TIFF Short Cuts Canada International Program 5 Review

Featuring gorgeous backdrops and exquisitely framed cityscapes, the final program in the Short Cuts International series is filled with cinematic treats of film and animation, and also includes a unique use of 3D.

130919 A Portrait of Marina Anramovic

The 3D technique is used by director Matthu Placek in his sprawling crane shot examination of the then abandoned future home of the Marina Abramovic Institute, 130919 • A Portrait of Marina Abramovic. The film shows the interior of the building stripped bare, along with the performance artist herself Abramovic being equally bare, as the character of the old building gets to shine before being redone with a new facelift. (Note: Only the 2D version was available to watch at press time.)

Oh Lucy

Oh Lucy! is a fun little oddity out of Japan that centers on Setsuko, a single office worker who is roped into a English teaching scam by her unreliable niece and discovers herself along the way. Atsuko Hirayanagi’s film is blessed a brilliant performance from out lead Kaori Momoi. Her turn is acerbic, angry and madcap slapstick at different parts of the film and this small story takes on greater scope with many double crosses in its final act.  Oh Lucy! is a real charmer.

Pineapple Calamari

The most fun in Program 5 comes from the utterly delightful stop motion animated Pineapple Calamari. Pineapple is a horse that loves to run free and yearns for that one last trophy. But when tragedy strikes at the farm where Pineapple lives, roles and obligations are mixed up and swapped to hilarious effect. Director and co-writer Kasia Nalewajka delivers a simple yet touching and hilarious tale that will charm any audience, no matter what the age.

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Listen

One of the more profound films of this program comes from directors Hamy Ramezan and Rungano Nyoni’s gripping take on dialect and language, Listen. A mother faces the daunting task of convincing the Copenhagen police that she is regualrily beaten at home and must protect herself and her son by being in police protection, all while dressed in a full burqa and lacking the ability to speak Danish. The film plays with the police procedural a bit, but mainly just ratchet ups the tension until a shocking finale changes everything. Listen is a solid procedural with some good performances.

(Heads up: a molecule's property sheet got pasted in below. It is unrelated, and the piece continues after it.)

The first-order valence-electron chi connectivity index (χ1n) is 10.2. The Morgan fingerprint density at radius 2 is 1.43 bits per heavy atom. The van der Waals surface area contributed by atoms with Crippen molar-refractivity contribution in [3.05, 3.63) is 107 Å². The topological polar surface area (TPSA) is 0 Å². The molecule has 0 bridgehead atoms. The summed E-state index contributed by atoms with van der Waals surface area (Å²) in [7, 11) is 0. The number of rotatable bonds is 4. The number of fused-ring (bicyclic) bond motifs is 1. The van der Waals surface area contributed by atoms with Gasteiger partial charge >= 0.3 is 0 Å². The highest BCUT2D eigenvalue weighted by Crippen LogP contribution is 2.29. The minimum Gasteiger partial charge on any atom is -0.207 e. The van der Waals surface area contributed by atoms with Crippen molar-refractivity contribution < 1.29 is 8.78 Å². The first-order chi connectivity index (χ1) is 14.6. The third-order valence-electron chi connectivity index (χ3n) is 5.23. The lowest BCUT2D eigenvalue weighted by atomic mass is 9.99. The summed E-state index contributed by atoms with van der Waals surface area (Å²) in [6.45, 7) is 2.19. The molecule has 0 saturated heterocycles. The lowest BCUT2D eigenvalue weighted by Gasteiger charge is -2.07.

Midfield

Midfield may be the one of the most inspirational 5 minutes you`ll spend watching a film all year. What starts as a simple document of men heading to work takes a drastic turn when the camera shows you that one of the supervisors has no arms past the elbow. But this isn’t the only surprise this man has in store for us as this uplifting story goes past the warehouse to show much more. Director Pedro Amorim has an accomplished feel behind the camera and knows when to pull back the film enough that Midfield never evolves into the pure pap some inspiration docs fall trap to.

German Shepherd

German Shepherdrd features a familiar voice over animation narration style to the film, but the subject matter is quite unique. David Paul’s vision of Germany has always been skewed by his German hating Jewish mother, who despise all because of the war. But David wants to know more and travels to Germany many times. German Shepherd does a decent job with the ramblings of David, but the problem comes in the fact that the narration is ramblings, and the animators seem to get lost along the way. A solid effort from director Nils Bergendal just comes up short compared to some of the other animated titles in the Short Cuts series this year.

The Goat, about a young man’s ritual circumcision and the fear of homosexual desire in a small African village and Pixar’s newest short animation about the tropical isles Lava, were both unavailable at press time.

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Thanks to SPiN TORONTO for sponsoring our TIFF 2014 coverage.



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